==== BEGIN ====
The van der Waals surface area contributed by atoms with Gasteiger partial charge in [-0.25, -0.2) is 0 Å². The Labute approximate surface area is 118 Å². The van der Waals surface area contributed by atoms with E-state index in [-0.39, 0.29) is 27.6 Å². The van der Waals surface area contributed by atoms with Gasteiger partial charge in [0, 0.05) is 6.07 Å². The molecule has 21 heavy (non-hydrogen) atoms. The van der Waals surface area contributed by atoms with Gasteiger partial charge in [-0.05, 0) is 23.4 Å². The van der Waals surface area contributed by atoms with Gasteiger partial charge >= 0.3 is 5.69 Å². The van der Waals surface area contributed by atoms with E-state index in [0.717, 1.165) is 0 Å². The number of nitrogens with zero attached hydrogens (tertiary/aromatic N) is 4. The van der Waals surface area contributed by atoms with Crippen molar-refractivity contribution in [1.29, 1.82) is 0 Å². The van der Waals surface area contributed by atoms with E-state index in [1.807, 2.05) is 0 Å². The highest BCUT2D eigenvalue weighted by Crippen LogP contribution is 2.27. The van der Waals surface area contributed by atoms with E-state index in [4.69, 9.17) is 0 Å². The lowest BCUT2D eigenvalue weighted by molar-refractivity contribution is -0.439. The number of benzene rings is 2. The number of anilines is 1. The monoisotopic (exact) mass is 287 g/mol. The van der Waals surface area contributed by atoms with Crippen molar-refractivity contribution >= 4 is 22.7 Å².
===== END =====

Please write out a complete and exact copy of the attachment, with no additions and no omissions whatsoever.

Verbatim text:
The van der Waals surface area contributed by atoms with Gasteiger partial charge in [-0.25, -0.2) is 0 Å². The Labute approximate surface area is 118 Å². The van der Waals surface area contributed by atoms with E-state index in [-0.39, 0.29) is 27.6 Å². The van der Waals surface area contributed by atoms with Gasteiger partial charge in [0, 0.05) is 6.07 Å². The molecule has 21 heavy (non-hydrogen) atoms. The van der Waals surface area contributed by atoms with Gasteiger partial charge in [-0.05, 0) is 23.4 Å². The van der Waals surface area contributed by atoms with Gasteiger partial charge >= 0.3 is 5.69 Å². The van der Waals surface area contributed by atoms with E-state index in [0.717, 1.165) is 0 Å². The number of nitrogens with zero attached hydrogens (tertiary/aromatic N) is 4. The van der Waals surface area contributed by atoms with Crippen molar-refractivity contribution in [1.29, 1.82) is 0 Å². The van der Waals surface area contributed by atoms with E-state index in [1.807, 2.05) is 0 Å². The highest BCUT2D eigenvalue weighted by Crippen LogP contribution is 2.27. The van der Waals surface area contributed by atoms with E-state index in [4.69, 9.17) is 0 Å². The lowest BCUT2D eigenvalue weighted by molar-refractivity contribution is -0.439. The number of benzene rings is 2. The number of anilines is 1. The monoisotopic (exact) mass is 287 g/mol. The van der Waals surface area contributed by atoms with Crippen molar-refractivity contribution >= 4 is 22.7 Å².